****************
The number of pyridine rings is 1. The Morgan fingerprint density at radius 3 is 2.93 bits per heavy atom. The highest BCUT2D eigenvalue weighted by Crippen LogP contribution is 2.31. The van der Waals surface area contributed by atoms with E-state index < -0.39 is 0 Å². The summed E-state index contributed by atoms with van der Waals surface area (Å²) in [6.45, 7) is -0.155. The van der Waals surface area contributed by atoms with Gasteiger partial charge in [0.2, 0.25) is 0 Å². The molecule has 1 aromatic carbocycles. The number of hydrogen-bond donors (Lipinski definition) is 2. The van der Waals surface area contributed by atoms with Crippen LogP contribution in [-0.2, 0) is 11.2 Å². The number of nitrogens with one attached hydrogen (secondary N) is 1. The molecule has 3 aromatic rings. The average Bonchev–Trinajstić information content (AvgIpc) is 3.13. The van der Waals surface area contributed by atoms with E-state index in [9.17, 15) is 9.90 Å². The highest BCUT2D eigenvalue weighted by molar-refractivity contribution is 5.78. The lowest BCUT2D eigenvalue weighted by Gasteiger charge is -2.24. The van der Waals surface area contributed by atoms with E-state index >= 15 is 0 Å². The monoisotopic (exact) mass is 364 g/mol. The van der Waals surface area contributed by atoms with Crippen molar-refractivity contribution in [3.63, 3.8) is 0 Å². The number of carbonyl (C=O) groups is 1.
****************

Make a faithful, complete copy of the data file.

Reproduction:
The number of pyridine rings is 1. The Morgan fingerprint density at radius 3 is 2.93 bits per heavy atom. The highest BCUT2D eigenvalue weighted by Crippen LogP contribution is 2.31. The van der Waals surface area contributed by atoms with E-state index < -0.39 is 0 Å². The summed E-state index contributed by atoms with van der Waals surface area (Å²) in [6.45, 7) is -0.155. The van der Waals surface area contributed by atoms with Gasteiger partial charge in [0.2, 0.25) is 0 Å². The molecule has 1 aromatic carbocycles. The number of hydrogen-bond donors (Lipinski definition) is 2. The van der Waals surface area contributed by atoms with Crippen LogP contribution in [-0.2, 0) is 11.2 Å². The number of nitrogens with one attached hydrogen (secondary N) is 1. The molecule has 3 aromatic rings. The average Bonchev–Trinajstić information content (AvgIpc) is 3.13. The van der Waals surface area contributed by atoms with E-state index in [9.17, 15) is 9.90 Å². The highest BCUT2D eigenvalue weighted by molar-refractivity contribution is 5.78. The lowest BCUT2D eigenvalue weighted by Gasteiger charge is -2.24. The van der Waals surface area contributed by atoms with E-state index >= 15 is 0 Å². The monoisotopic (exact) mass is 364 g/mol. The van der Waals surface area contributed by atoms with Crippen molar-refractivity contribution in [3.63, 3.8) is 0 Å². The number of carbonyl (C=O) groups is 1.